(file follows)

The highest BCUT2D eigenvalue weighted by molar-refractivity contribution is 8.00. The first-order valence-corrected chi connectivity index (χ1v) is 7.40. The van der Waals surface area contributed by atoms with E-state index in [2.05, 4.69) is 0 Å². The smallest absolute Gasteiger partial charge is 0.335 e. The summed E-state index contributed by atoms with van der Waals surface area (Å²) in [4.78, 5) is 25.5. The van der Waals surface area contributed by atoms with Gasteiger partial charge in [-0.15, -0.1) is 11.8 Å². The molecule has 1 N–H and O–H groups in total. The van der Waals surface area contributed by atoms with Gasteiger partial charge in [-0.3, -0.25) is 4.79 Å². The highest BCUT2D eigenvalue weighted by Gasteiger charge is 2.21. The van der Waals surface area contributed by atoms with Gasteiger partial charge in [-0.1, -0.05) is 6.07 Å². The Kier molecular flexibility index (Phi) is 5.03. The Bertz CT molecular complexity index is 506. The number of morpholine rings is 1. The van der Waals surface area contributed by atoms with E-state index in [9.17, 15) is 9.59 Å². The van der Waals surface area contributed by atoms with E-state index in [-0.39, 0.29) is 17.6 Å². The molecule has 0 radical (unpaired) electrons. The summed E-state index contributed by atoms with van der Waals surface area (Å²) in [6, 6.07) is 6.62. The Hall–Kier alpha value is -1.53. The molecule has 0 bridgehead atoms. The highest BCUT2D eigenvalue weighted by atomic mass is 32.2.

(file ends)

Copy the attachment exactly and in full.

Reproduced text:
The highest BCUT2D eigenvalue weighted by molar-refractivity contribution is 8.00. The first-order valence-corrected chi connectivity index (χ1v) is 7.40. The van der Waals surface area contributed by atoms with E-state index in [2.05, 4.69) is 0 Å². The smallest absolute Gasteiger partial charge is 0.335 e. The summed E-state index contributed by atoms with van der Waals surface area (Å²) in [4.78, 5) is 25.5. The van der Waals surface area contributed by atoms with Gasteiger partial charge in [-0.15, -0.1) is 11.8 Å². The molecule has 1 N–H and O–H groups in total. The van der Waals surface area contributed by atoms with Gasteiger partial charge in [-0.3, -0.25) is 4.79 Å². The highest BCUT2D eigenvalue weighted by Gasteiger charge is 2.21. The van der Waals surface area contributed by atoms with Gasteiger partial charge in [-0.1, -0.05) is 6.07 Å². The Kier molecular flexibility index (Phi) is 5.03. The Bertz CT molecular complexity index is 506. The number of morpholine rings is 1. The van der Waals surface area contributed by atoms with E-state index in [9.17, 15) is 9.59 Å². The van der Waals surface area contributed by atoms with E-state index in [-0.39, 0.29) is 17.6 Å². The molecule has 0 radical (unpaired) electrons. The summed E-state index contributed by atoms with van der Waals surface area (Å²) in [6, 6.07) is 6.62. The Hall–Kier alpha value is -1.53. The molecule has 0 bridgehead atoms. The highest BCUT2D eigenvalue weighted by atomic mass is 32.2.